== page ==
17

How can I view the history of apt-get install commands that I have manually executed?

It seems to me that all methods available show everything that has been installed right from the start of the Ubuntu installation.

How can I view the history of apt-get install since the time my system-installation process had completed?

  • Well, yes. What else would you expect? Do you want to show only those you ran from the terminal and not those that were run by a GUI or something? Please edit your question and clarify. – terdon Oct 1 '15 at 11:39
  • @terdon Okay made a new edit – TellMeWhy Oct 1 '15 at 11:44
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    There are logs of dpkg in /var/log/dpkg.log*. – Velkan Oct 1 '15 at 11:55
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    @ParanoidPanda That fails in various ways. History truncations, things run in other shells, things removed from history, or never put there in the first place, things installed from scripts, things run by other users etc etc – Squidly Oct 1 '15 at 13:27
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    @MrBones: I know, and I have stated so in my answer (and in the comments below it). However the OP asked for a way to view all the instances when they have manually executed the apt-get install command to install a package, and I have provided a solution which gives this information unless the history file has been altered in certain ways (e.g.: the entries have been removed). – user364819 Oct 1 '15 at 13:32
20

I think the answer given here by kos is the best way I've seen so far. Though as Software Center uses apt, anything that it has installed would be listed too.

The command is:

zcat /var/log/apt/history.log.*.gz | cat - /var/log/apt/history.log | grep -Po '^Commandline: apt-get install (?!.*--reinstall)\K.*'
  • I'll test this out when I get home and accept it if it works :) – TellMeWhy Oct 1 '15 at 14:01
  • It's not! check out the update: askubuntu.com/a/680405/320386 – kos Oct 1 '15 at 16:56
  • Use this, is way more safer for this task: zcat /var/log/apt/history.log.*.gz | cat - /var/log/apt/history.log | grep -Po '^Commandline:(?=.* install ) \K.*' | sed '1,4d': grep -Po '^Commandline:(?=.* install ) \K.*' will filter only the apt-get commands containing install with a leading and trailing space, sed '1,4d' might be dependant on the specific installation; in mine 1,4 deletes exactly the number of entries coming from Ubiquity, which are those you want to remove. Let me know if the number is the same on your installation, that way at least we have a baseline :| – kos Oct 1 '15 at 18:10
  • @kos I get extra lines such as apt-get -o APT::Status-Fd=4 -o APT::Keep-Fds::=5 -o APT::Keep-Fds::=6 -q -y --no-remove install linux-generic with the new command. Are they the Ubiquity lines? – Arronical Oct 2 '15 at 8:29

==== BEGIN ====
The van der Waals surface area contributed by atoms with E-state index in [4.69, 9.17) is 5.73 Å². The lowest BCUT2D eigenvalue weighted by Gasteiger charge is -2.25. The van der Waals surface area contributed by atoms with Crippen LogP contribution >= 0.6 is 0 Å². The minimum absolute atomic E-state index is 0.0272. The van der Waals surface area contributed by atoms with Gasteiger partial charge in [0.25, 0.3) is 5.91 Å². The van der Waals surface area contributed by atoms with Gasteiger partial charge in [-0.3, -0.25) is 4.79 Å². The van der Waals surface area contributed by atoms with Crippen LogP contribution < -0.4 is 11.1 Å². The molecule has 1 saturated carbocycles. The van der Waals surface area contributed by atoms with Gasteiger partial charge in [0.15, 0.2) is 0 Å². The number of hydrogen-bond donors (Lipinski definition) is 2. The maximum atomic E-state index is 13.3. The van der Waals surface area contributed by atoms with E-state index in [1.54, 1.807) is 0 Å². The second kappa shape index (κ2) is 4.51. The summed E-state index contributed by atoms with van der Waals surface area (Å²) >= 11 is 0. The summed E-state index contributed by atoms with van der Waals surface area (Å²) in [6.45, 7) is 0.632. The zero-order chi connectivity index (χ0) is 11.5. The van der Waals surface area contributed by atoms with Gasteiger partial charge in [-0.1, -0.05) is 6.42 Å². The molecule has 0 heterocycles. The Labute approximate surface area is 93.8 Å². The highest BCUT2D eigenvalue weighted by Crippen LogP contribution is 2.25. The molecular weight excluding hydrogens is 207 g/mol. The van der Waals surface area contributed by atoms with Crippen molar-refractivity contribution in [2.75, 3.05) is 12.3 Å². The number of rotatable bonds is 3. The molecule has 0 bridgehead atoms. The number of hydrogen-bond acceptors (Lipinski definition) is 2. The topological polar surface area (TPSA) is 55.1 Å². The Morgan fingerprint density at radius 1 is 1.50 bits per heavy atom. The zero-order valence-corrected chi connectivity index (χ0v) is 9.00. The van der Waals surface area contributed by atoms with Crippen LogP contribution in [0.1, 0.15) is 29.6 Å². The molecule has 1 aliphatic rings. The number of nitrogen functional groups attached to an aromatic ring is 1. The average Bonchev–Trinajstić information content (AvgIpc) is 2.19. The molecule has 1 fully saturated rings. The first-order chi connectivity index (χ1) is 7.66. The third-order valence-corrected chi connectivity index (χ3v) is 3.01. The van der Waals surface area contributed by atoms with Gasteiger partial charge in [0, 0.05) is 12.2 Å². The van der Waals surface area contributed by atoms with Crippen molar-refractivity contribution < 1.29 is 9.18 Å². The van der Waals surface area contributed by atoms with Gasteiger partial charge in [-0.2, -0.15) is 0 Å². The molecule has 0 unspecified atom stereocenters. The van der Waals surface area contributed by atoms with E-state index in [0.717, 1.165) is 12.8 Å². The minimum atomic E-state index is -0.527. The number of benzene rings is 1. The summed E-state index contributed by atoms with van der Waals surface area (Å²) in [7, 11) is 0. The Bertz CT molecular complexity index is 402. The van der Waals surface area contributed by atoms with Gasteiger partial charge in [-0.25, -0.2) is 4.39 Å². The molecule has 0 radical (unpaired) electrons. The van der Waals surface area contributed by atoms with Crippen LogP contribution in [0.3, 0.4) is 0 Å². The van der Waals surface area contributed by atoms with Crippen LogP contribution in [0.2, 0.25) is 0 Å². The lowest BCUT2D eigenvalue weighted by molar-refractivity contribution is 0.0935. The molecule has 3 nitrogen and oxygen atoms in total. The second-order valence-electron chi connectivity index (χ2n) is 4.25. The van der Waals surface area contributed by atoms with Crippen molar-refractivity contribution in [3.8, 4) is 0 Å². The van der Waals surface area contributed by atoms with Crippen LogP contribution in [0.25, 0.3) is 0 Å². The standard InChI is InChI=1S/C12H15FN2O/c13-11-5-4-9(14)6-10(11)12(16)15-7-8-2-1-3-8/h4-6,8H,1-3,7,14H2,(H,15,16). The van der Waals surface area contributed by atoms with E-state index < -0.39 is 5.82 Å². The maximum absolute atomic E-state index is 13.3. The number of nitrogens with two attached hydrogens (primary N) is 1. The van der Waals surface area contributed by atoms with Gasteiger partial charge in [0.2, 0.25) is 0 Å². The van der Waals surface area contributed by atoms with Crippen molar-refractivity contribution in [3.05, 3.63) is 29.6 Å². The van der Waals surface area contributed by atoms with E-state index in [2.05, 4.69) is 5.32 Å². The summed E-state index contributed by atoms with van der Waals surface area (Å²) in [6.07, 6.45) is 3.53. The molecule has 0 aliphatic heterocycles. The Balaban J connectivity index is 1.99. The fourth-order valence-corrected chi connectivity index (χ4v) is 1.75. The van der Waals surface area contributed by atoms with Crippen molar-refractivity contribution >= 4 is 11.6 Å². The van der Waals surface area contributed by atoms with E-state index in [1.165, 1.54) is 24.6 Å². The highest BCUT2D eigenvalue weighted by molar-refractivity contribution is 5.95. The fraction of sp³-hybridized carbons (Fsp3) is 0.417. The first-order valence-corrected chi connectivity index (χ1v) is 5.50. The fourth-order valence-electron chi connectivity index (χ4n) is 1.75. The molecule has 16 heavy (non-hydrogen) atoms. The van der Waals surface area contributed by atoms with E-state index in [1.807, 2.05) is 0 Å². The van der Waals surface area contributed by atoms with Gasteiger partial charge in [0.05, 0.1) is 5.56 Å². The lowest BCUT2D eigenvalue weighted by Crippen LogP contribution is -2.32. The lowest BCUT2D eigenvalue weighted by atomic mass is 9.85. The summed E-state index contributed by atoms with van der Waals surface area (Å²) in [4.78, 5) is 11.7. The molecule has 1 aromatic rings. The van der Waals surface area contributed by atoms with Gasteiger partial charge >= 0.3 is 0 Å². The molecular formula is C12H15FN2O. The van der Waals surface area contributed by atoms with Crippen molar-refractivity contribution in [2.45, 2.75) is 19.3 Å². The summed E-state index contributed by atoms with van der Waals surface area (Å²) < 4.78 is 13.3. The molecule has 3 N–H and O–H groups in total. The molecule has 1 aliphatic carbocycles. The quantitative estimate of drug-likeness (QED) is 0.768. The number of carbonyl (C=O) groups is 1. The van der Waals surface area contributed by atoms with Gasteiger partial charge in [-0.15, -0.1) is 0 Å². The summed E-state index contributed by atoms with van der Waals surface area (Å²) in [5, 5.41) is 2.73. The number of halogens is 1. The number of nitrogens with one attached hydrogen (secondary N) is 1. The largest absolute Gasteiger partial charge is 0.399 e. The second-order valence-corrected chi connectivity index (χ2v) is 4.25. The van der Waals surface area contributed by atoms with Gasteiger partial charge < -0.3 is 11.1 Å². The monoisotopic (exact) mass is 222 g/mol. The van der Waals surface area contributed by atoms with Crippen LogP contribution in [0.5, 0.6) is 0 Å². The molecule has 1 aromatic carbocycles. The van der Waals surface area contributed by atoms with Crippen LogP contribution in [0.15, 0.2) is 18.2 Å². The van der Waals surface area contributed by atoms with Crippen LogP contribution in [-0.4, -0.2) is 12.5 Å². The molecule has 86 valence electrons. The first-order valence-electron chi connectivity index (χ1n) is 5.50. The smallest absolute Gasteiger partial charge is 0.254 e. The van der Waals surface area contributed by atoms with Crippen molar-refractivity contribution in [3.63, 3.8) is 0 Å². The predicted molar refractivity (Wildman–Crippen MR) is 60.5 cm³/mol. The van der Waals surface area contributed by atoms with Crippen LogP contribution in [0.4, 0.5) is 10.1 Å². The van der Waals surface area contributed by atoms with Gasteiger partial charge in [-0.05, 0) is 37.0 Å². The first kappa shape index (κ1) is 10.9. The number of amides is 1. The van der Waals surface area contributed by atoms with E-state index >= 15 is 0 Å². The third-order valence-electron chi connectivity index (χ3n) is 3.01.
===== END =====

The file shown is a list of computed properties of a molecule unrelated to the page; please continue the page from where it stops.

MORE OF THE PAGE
• No, those look like they came from Software Updater; there's no way to distinguish from commands run from the user and commands run by some apt-get frontend, aside from Ubiquity which runs only once (for example aptdaemon entries will be showed by that command as well). The best bet though is still to use that command, which at least excludes the Ubiquity entries. – kos Oct 2 '15 at 12:09
9

Just type following command in your terminal to view all install logs.

grep " install " /var/log/dpkg.log
3

To simplify @Arronical answer, A neat trick I learned recently is you can use zcat -qf to cat both txt and txt gzipped files.

zcat /var/log/apt/history.log.*.gz | cat - /var/log/apt/history.log | grep -Po '^Commandline: apt-get install (?!.*--reinstall)\K.*'

becomes

zcat -qf /var/log/apt/history.log* | grep -Po '^Commandline: apt-get install (?!.*--reinstall)\K.*'

From man zcat:

   -q --quiet
          Suppress all warnings.
   -f --force
          Force  compression  or  decompression  even if the file has multiple links or the corre‐
          sponding file already exists, or if the compressed data is read from  or  written  to  a
          terminal.  If  the  input  data is not in a format recognized by gzip, and if the option
          --stdout is also given, copy the input data without change to the standard  output:  let
          zcat  behave  as  cat.  If -f is not given, and when not running in the background, gzip
          prompts to verify whether an existing file should be overwritten.
2

Here is script which prints only the currently installed top level packages, where "top level packages" is defined as atp packages upon which no other atp packages depend. If such top level programs were installed by atp or a package manager such as synaptic, then they were manually chosen by the user.

#!/bin/sh
NumDaysAgo=18
find /var/lib/dpkg/info -name "*.list" -mtime -$NumDaysAgo \
    -exec stat -c $'%y\t%n' {} \; | \
sed -e 's,/var/lib/dpkg/info/,,' -e 's,\.list,,' | \
sort -r | \
while read Date Time Xxx Pkg
do 
    lncnt=$(apt-cache --installed rdepends $Pkg | wc -l)
    if [ $lncnt -eq "2" ]
        then echo "$Date $Time $Pkg"
    fi
done
echo "JOB COMPLETED: $BASH_SOURCE"

The packages are printed in reverse order under the assumption that the user is more likely to want the newer info sooner, and because the program is slow.

Program flow:

  • The program first gathers into a list all the installed packages by reading the filenames under /var/lib/dpkg/info/. The file mod times are the installation times.
  • That list is sorted in reverse order.